Black Hole Photograph Team Including CfCA Researcher Wins Breakthrough Prize

The Event Horizon Telescope (EHT) Collaboration, the international research team that imaged a black hole, won the 2020 Breakthrough Prize in Fundamental Physics.



Image1: The EHT Collaboration members. (Credit: EHT Collaboration)

The Breakthrough Prize is an annual award for important achievements in the Life Sciences, Fundamental Physics, and Mathematics presented by the Breakthrough Prize Foundation and its founding sponsors. The EHT team succeeded in capturing the first image of a “black hole shadow” by combining eight radio telescopes located around the world. (Astronomers Capture First Image of a Black Hole, April 10, 2019) This result was recognized as the answer to an important scientific question, “What does a black hole look like?” The 347 authors of the six papers describing the first image of the black hole shadow published in April 2019 were listed as the recipients of this award, including Tomohisa Kawashima, a Project Assistant Professor at the Center for Computational Astrophysics of NAOJ.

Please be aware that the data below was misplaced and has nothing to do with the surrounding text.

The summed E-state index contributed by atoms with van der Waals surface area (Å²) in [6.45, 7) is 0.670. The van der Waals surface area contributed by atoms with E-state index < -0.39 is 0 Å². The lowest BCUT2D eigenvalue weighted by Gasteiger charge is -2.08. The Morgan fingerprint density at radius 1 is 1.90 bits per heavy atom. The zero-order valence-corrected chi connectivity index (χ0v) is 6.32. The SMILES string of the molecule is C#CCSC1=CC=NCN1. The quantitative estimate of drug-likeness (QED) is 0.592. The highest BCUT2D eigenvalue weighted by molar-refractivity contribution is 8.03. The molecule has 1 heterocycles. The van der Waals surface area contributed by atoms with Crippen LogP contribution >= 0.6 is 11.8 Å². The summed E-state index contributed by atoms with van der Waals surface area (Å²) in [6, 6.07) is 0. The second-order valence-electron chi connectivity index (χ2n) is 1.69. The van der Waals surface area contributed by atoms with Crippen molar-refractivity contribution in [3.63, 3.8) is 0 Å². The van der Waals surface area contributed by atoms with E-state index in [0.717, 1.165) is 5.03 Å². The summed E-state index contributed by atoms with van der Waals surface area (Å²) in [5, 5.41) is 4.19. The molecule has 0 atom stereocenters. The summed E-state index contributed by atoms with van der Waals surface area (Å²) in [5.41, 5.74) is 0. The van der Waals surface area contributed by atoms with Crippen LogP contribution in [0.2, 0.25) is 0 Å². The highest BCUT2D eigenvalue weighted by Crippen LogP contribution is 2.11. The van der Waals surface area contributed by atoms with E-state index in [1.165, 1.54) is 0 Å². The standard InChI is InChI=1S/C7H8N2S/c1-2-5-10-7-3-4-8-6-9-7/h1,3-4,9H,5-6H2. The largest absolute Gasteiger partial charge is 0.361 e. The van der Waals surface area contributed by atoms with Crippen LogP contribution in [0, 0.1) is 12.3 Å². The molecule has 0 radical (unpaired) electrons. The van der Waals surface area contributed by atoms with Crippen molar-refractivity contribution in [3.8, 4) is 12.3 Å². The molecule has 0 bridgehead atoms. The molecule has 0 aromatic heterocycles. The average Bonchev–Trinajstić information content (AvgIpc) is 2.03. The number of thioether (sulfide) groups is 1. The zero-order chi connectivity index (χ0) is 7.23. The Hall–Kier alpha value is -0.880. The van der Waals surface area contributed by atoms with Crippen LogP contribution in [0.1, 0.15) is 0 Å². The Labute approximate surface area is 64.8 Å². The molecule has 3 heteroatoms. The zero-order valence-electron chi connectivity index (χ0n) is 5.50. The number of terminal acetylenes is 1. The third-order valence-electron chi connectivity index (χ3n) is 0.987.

The theory and simulation research working group including Kawashima performed comparative verification between the observed image of the black hole shadow and the simulation results. Their efforts made it possible to estimate the mass of the supermassive black hole at the center of M87, and provided insights into the rotation of gas around the black hole and the spin of the black hole itself. Kawashima contributed to the development and validation of the simulation code for the radiation transfer considering general relativistic effects using the NAOJ supercomputer “ATERUI II.” (Planet-scale Telescope and Supercomputers Uncover a Black Hole, April 9, 2019)

Kawashima says, “I am really pleased to receive this great public recognition as a collaborator. Hereafter, I expect that black hole astrophysics, in particular the physics of accretion flows and the relativistic jets in the vicinity of the black hole and their relation to the black-hole spin, will be explored and understood via multiwavelength observations, theoretical studies, and numerical simulations of black holes.”

The awards ceremony was held at the NASA Aims Research Center in Mountain View, California and the EHT Collaboration team received $3 million.



Image 2: Tomohisa Kawashima, a member of the EHT team. (Credit: NAOJ)

(November 8, 2019)

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